Former South African leader Nelson Mandela is in “serious but stable condition” after returning to a hospital with a recurring lung infection, the presidential office said Saturday.

Mandela was taken to a Pretoria hospital early Saturday after his condition deteriorated, Jacob Zuma’s office said in a statement.

“Doctors are doing everything possible to make him better and comfortable,” the statement said.

Mandela, 94, has become increasingly frail over the years and has not appeared in public since South Africa hosted the World Cup in 2010.

He suffered from tuberculosis during his imprisonment and has battled respiratory infections over the years. His history of lung problems dates to when he was a political prisoner on Robben Island during apartheid.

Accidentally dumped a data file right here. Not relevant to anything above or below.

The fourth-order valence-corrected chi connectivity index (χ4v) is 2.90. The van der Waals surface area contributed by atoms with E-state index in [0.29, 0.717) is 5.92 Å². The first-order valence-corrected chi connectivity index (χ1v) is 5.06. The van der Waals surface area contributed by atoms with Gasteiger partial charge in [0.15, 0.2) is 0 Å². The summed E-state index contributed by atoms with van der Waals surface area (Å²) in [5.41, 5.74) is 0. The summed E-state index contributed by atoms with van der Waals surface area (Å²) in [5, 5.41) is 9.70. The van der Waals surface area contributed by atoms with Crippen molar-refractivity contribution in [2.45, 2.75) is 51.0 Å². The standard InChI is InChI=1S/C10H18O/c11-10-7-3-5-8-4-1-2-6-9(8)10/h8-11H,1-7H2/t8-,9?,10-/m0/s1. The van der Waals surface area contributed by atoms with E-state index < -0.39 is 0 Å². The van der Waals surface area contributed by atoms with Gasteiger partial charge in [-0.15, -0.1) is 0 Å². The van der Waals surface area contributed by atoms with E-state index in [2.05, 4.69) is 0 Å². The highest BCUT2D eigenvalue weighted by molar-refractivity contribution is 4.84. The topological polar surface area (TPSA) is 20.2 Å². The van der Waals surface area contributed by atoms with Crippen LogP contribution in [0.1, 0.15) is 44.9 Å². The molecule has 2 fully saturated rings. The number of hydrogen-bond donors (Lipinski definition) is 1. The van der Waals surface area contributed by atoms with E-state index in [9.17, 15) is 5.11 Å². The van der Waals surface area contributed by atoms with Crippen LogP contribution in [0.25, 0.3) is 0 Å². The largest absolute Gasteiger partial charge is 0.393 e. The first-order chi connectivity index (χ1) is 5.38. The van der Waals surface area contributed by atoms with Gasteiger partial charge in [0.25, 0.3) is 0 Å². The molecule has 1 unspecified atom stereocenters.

The former president has been hospitalized several times recently for lung infection and pneumonia.

Last year, he spent Christmas holidays at the hospital after undergoing treatment for a lung infection and gallstones, one of his longest hospital stays since his release from prison in 1990.

Considered the founding father of South Africa’s democracy, Mandela became an international figure when he endured 27 years in prison for fighting apartheid, the country’s system of racial segregation.

In 1993, he and then-South African President F.W. de Klerk jointly won the Nobel Peace Prize.

Mandela was elected the nation’s first black president a year later, serving only one term, as he had promised.

Despite rare public appearances in recent years, he retains his popularity and is considered a hero of democracy in the nation. Last year, South Africa launched a new batch of banknotes with a picture of a smiling Mandela on the front, a testament to his iconic status.

Mandela’s impact extends far beyond South African borders. After he left office, he mediated conflicts from Africa to the Middle East.